A religious neighbor who spotted the sign expressed her concerns that the area, which is adjacent to the city center, would become haredi and that women would be forced to wear modest clothes on the street.
"I dress modestly, but not in a haredi style, and suddenly I find out that we are being given modesty instructions. Are they planning to bring the darkest people here?" the woman complained.
The complaint exposes the delicate situation on Pines Street, which is located on the seam line between the haredi neighborhood of Geula and the city center. The street itself is open to traffic on Shabbat while its stores are closed.
'Please enter in modest clothing.' Sign at beauty parlor
An inquiry conducted by Ynet's local portal, Mynet, revealed an additional case of threats and pressure on the part of the haredi public. The store owner, who is not haredi, told Mynet reporter that the decision to hang the sign followed requests and threats on behalf of her haredi clients.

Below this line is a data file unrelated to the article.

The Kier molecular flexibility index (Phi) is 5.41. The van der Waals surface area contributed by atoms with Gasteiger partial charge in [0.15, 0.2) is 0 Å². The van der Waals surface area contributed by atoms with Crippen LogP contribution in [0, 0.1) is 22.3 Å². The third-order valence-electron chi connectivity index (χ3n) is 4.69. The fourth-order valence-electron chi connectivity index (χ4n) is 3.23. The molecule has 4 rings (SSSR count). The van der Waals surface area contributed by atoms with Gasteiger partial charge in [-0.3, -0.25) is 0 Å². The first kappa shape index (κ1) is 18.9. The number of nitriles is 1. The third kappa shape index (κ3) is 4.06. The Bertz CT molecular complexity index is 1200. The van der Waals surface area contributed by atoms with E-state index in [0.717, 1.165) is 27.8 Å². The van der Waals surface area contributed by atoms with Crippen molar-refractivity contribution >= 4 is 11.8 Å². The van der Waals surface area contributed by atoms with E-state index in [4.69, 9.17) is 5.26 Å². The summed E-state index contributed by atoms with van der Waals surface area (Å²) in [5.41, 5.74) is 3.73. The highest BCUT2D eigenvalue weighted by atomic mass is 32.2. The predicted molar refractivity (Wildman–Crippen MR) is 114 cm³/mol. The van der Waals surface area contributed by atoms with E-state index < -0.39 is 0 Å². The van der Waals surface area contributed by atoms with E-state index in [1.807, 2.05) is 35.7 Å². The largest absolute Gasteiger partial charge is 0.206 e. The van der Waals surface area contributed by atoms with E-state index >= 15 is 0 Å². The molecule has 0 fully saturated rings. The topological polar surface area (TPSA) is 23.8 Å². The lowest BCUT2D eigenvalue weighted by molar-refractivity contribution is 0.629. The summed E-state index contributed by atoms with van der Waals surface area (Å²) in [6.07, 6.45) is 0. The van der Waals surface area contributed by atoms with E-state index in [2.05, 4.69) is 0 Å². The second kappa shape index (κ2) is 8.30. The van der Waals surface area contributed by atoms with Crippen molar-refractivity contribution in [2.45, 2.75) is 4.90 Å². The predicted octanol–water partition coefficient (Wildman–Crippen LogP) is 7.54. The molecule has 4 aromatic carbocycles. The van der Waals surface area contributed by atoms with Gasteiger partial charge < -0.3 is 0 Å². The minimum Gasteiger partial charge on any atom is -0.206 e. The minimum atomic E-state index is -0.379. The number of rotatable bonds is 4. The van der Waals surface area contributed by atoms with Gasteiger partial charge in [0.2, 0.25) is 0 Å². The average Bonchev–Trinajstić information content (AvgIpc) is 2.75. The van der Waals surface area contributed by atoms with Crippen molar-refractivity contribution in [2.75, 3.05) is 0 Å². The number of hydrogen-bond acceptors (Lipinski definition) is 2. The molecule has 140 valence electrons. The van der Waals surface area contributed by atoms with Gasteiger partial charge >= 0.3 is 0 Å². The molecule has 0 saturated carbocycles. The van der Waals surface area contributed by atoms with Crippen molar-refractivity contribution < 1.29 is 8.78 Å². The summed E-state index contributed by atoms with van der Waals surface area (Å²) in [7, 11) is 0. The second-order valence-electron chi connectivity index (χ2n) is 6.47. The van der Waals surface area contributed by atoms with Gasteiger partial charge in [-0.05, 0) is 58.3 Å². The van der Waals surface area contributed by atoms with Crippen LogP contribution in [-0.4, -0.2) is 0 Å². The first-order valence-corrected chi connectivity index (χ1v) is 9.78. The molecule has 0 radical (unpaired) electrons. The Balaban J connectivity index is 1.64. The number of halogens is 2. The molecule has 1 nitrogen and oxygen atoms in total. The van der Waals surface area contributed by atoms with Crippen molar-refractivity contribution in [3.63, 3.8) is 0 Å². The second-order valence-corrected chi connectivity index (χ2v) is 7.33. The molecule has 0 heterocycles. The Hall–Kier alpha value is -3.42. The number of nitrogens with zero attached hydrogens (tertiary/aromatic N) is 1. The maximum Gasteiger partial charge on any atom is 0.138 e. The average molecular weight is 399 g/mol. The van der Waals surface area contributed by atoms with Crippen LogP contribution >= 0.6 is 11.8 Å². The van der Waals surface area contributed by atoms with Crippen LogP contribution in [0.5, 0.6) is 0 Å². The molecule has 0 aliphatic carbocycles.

"I was warned that I should write it so that they won't cause me any trouble – so I did," the store owner said. She added that the sign should not bother non-religious customers, but that if it did – she would remove it.
A haredi man leaving nearby said there had been no conflicts so far over the modesty issue. "What's fun here is that we all live together," he said.
The man added that as an Orthodox man, he did not understand the modesty request from a women's store. "There is no prohibition on a woman seeing an immodest woman. It's only considered an offense for men," he said, adding that those who demanded that the sign be put up may have intended for women to avoid dressing immodestly on the street itself.